学习啦【英语文摘】 编辑：韦彦 发布时间：2016-08-27
Clear Channel Outdoor — one of the largest outdoor advertising companies in the U.S. — is starting a new program called Radar that will use billboards to map real-world habits and behaviors from nearby consumers.
美国最大的户外广告公司之一Clear Channel Outdoor正在开始一项名为Radar的新业务，通过广告牌探测经过路人的习惯和行为。
The technology is sure to help advertisers better target their ads. But privacy advocates argue that it's, well, a little creepy.
This is how Clear Channel Outdoor describes how the program works, in a video on its website:"Using anonymous aggregated data from consumer cellular and mobile devices, RADAR measures consumer's real-world travel patterns and behaviors as they move through their day, analyzing data on direction of travel, billboard viewability, and visits to specific destinations. This movement is then mapped against Clear Channel's displays, allowing advertisers to plan and buy Out-Of-Home to reach specific behavioral audience segments."
在Clear Channel Outdoor网站上的视频中有关于这项技术的描述：“通过使用电话网络和移动设备收集匿名数据，雷达测量路人的移动方式和一天中的活动行为，分析移动数据，广告牌路人可视度，特定目的地。这些数据会布局在Clear Channel的广告牌上，允许广告商计划和购买Out-Of-Home户外特定受众信息。”
Clear Channel's Senior Vice President of Research and Insights Andy Stevens says "it's like mobile advertising, using the same consumer behavior, but using it for [Out-Of-Home ads like billboards.]" In an interview with Media Village, he says he sees it as a way of translating digital insights to this "out of home" space.
Clear Channel研究和计划部门的副高级经理说“好比手机广告，通过使用同样的顾客行为方式，现在只是把它运用到了户外广告牌上”在一次Media Village采访中，他认为这是一种对洞察数据的户外迁移。
But in an email to NPR, Clear Channel press spokesman Jason King drew a distinction between the one-to-one approach of online digital ad targeting and this strategy, which he described as "one-to-many." He explains: "We have no technical capability to determine the average age and gender of who sees our billboards, but the data providers can inform us by sharing, for example, that I-95 in Florida has a high percentage of families travelling to Disney World that pass many of our billboards."
在一封对NPR的邮件中，Clear Channel的媒体发言人Jason King将网络一对一广告方式和这种户外一对多广告模式划定界限，他解释到：“我们虽然无法通过技术手段得知广告牌受众群体年龄和性别，但是数据供应商会通过分享来提供我们信息，比如，佛罗里达州的I-95公路上有很多家庭会在去迪斯尼乐园的路上看到我们的广告牌。”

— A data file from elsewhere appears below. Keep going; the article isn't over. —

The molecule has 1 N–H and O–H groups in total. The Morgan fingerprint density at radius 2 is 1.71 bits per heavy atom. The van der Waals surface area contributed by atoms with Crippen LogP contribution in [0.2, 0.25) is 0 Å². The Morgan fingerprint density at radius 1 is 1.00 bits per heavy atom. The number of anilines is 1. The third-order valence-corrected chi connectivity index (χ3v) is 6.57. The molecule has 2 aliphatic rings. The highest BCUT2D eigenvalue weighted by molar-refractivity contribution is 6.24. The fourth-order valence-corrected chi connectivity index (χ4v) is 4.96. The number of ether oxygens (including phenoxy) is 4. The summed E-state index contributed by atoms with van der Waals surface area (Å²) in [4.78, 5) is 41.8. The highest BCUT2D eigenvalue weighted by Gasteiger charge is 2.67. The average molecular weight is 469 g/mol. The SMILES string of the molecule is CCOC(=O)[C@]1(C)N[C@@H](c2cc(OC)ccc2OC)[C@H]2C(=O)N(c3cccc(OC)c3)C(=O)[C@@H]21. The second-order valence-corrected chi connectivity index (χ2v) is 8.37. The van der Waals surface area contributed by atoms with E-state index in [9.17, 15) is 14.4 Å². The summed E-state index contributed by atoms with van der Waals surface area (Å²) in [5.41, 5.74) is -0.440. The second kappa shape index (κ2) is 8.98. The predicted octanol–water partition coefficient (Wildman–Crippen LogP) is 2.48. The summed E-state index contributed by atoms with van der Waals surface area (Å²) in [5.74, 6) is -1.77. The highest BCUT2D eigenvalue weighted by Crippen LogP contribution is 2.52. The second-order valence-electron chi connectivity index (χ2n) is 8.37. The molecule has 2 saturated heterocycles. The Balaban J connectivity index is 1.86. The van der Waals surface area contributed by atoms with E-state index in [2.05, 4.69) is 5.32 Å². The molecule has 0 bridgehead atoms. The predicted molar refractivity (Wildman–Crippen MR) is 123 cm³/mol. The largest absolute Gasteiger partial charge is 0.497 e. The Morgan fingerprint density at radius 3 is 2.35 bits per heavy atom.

The company, which owns tens of thousands of billboards in the U.S., "will offer Radar in its top 11 markets, including Los Angeles and New York, starting on Monday, with plans to make it available across the country later this year," The New York Times reported. Here's more from the Times: "Clear Channel and its partners — AT&T Data Patterns, a unit of AT&T that collects location data from its subscribers; PlaceIQ, which uses location data collected from other apps to help determine consumer behavior; and Placed, which pays consumers for the right to track their movements and is able to link exposure to ads to in-store visits — all insist that they protect the privacy of consumers. All data is anonymous and aggregated, they say, meaning individual consumers cannot be identified."
King, the press spokesman, tells NPR that the personal consumer information will remain with the data providers, while Clear Channel will only be able to access the aggregated data.
And Stevens argues that consumers can opt out, in the interview with Media Village. He makes a distinction between the Clear Channel program and the advertising in this scene from the dystopian thriller "Minority Report."
在Media Village采访中Stevens辩解道消费者可以选择退出。他认为Clear Channel项目和电影“少数派报告”中的广告场景完全是两回事。
Here, Tom Cruise's character walks through a shopping area as advertisements address him by name. "John Anderton! You could use a Guinness right now," says one affable billboard. "Get away, John Anderton. Forget your troubles," intones another billboard showing a beach scene. Here's what Stevens thinks of this style of advertising: "I'm not sure it's a great user experience and it is a little creepy, to be honest. With a mass-medium like Out-Of-Home, a better use is to target general patterns of consumer groups, not the individual."
电影中Tom Cruise的角色走过商业区时广告使用他的名字进行播放。“John Anderton!试试Guinness吧，”一块殷勤的广告牌说道。“忘记你的烦恼，John Anderton，离开这个地方，”另一个广告牌播放着沙滩美景说道。Stevens对这种广告评论道：“事实上，我不确定用户体验会不会很好，甚至有点可怕。像Out-Of-Home这样的大众传媒，更好的方案是向普通大众广告，而不是个人。”
But regardless of whether the billboards will address us personally, the new initiative is raising concerns from privacy advocates like Jeffrey Chester, executive director of the Center for Digital Democracy. "It is incredibly creepy, and it's the most recent intrusion into our privacy," he told The Times. "People have no idea that they're being tracked and targeted."
不管这些广告牌是针对个人还是大众，Center for Digital Democracy的行政主管Jeffrey Chester提醒人们要谨慎行事。“这很可怕，这是对我们隐私最新的侵犯”他和时报说道。“人们对自己被追踪一无所知。”
It took 15 years after finishing college for Reid Hoffman to figure out what he wanted to be when he grew up.
"When I graduated from Stanford my plan was to become a professor and public intellectual," he once said . "That is not about quoting Kant. It's about holding up a lens to society and asking 'who are we?' and 'who should we be, as individuals and a society?' But I realized academics write books that 50 or 60 people read, and I wanted more impact."
He sought out that impact by founding companies — including SocialNet, arguably the first social network — and joining PayPal early on. In December 2002, he cofounded LinkedIn, now a 20 billion-dollar-plus company. The rest is Silicon Valley history.
But how did he get there? And what lessons can today's young professionals learn from his incredible success?
To answer those questions Hoffman and Ben Casnocha coauthored a book called "The Start-Up of You."
Then, expanding on ideas from that book, they created a slideshow presentation for college grads called "The 3 Secrets Of Highly Successful Graduates".